Holiday shopping has been creeping forward for years now, partly because ecommerce has diminished the importance of Black Friday and other in-store events. This year though, the season will be spread over an even longer period because authorities want to avoid a rush to stores, which increases the risk of coronavirus transmission.
With new restrictions in place, and many people still getting their weekly shopping delivered or picking it up via Click & Collect, retailers are having to find new ways to engage with customers online rather than through their stores. But how do you translate the idea of “experience” to a digital format?
Experiential retail has been far from retailers’ minds for a while. Setting up basic protocols like social distancing, hand sanitizer stations and one-way aisles has taken priority. Many retailers are also requiring shoppers to wear masks, if they choose to come to stores at all.
But even with those measures in place, consumers also need to be willing to go to a physical store, and while some street-facing locations may do better, many consumers have put shopping centres on their temporary list of places to avoid.
The widening of fulfillment options, including Click & Collect and free same-day delivery as a courtesy to the shopper, will likely have to be rolled back or retailers will have to begin charging for them. For some, the services are maintainable, but others don’t have a good financial reason to continue offering them, especially as services like Click & Collect take away from the impulse purchases retailers would usually get if a customer entered the store.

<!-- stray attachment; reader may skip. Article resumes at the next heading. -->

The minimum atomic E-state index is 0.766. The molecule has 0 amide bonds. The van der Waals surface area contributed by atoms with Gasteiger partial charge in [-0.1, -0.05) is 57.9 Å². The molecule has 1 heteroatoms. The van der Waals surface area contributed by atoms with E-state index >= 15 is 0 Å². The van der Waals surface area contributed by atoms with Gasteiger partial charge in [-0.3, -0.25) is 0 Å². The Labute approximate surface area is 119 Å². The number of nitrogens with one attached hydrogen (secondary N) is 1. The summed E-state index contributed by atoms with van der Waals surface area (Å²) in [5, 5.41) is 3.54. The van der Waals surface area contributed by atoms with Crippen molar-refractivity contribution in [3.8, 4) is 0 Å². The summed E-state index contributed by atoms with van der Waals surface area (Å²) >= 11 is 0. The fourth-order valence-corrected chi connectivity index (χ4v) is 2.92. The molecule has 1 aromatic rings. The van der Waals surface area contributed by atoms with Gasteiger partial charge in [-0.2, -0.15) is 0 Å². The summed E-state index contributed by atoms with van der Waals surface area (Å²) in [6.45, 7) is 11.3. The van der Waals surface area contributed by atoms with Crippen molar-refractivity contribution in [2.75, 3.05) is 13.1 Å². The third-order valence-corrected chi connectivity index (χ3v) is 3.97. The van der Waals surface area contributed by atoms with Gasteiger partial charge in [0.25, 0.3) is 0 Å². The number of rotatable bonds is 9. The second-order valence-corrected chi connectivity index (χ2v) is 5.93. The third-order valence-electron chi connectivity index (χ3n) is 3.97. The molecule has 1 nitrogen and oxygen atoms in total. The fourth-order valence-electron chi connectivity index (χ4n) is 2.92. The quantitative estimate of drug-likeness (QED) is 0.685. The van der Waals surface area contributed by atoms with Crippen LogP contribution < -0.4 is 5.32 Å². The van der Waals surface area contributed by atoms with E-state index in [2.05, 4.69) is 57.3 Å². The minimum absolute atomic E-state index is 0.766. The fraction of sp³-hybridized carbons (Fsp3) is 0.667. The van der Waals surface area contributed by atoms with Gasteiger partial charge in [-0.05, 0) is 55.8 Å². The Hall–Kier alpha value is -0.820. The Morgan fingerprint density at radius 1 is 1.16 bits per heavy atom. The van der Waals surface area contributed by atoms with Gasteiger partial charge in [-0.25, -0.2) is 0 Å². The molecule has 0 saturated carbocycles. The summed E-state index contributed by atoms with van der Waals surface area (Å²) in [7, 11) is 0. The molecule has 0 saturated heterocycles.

A bad Christmas or holiday season can make the difference between bankruptcy or not for distressed retailers, especially so when retailers are still actively trying to recover from the rough period of store closures.
Kick-start for Christmas offers
Covid-19 has forced retailers to kick-start their Christmas offers early with consumers already browsing for gifts in preparation for what will be a holiday season like no other.
Gone are the days where families make a day out of their Christmas shopping. Covid-19 now means traditional celebrations and gift shopping are already looking like they will be very different this year. Therefore, now is the time for retailers to consider how they can bring the Christmas shopping experience alive across all channels.
The Christmas season is also traditionally the time when retailers pull out all the stops, with engaging window displays and shopping centres Santas helping to bring in hordes of extra shoppers. Retailers will now have to spend some money to ensure the Christmas season doesn’t go to waste.
Certain items to remain high on consumer shopping lists
When it comes to stocking, there are some obvious examples of products which are likely to remain high on people’s shopping lists for the foreseeable future. This includes pandemic related items such as sanitary products and special deals, which consumers to a certain extent are still subconsciously stockpiling in the event of another lockdown. And of course, this Christmas season will see people venturing out a lot less to restaurants and pubs and so licensed grocery stores will want to ensure they have secured enough alcohol to accommodate this. Additionally, this year has brought with it renewed focus around health and healthy eating habits, which retailers should be mindful of when stocking up.
Mindful consumers through Covid